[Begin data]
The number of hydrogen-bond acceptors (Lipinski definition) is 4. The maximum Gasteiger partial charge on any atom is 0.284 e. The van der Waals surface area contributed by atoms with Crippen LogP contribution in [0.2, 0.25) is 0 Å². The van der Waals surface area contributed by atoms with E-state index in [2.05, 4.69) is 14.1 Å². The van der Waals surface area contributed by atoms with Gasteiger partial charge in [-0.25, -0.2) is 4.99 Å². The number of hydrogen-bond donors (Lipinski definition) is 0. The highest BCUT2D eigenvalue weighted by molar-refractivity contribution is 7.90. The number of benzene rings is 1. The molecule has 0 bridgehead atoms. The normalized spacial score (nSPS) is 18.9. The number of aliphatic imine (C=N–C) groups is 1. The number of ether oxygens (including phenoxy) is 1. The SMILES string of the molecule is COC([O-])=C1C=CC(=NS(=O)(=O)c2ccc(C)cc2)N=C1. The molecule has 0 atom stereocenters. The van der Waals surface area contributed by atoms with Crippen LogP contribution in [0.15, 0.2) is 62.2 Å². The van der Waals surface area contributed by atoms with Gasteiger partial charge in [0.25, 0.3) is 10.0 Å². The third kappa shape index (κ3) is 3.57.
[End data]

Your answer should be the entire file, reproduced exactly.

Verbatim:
The number of hydrogen-bond acceptors (Lipinski definition) is 4. The maximum Gasteiger partial charge on any atom is 0.284 e. The van der Waals surface area contributed by atoms with Crippen LogP contribution in [0.2, 0.25) is 0 Å². The van der Waals surface area contributed by atoms with E-state index in [2.05, 4.69) is 14.1 Å². The van der Waals surface area contributed by atoms with Gasteiger partial charge in [-0.25, -0.2) is 4.99 Å². The number of hydrogen-bond donors (Lipinski definition) is 0. The highest BCUT2D eigenvalue weighted by molar-refractivity contribution is 7.90. The number of benzene rings is 1. The molecule has 0 bridgehead atoms. The normalized spacial score (nSPS) is 18.9. The number of aliphatic imine (C=N–C) groups is 1. The number of ether oxygens (including phenoxy) is 1. The SMILES string of the molecule is COC([O-])=C1C=CC(=NS(=O)(=O)c2ccc(C)cc2)N=C1. The molecule has 0 atom stereocenters. The van der Waals surface area contributed by atoms with Crippen LogP contribution in [0.15, 0.2) is 62.2 Å². The van der Waals surface area contributed by atoms with Gasteiger partial charge in [0.25, 0.3) is 10.0 Å². The third kappa shape index (κ3) is 3.57.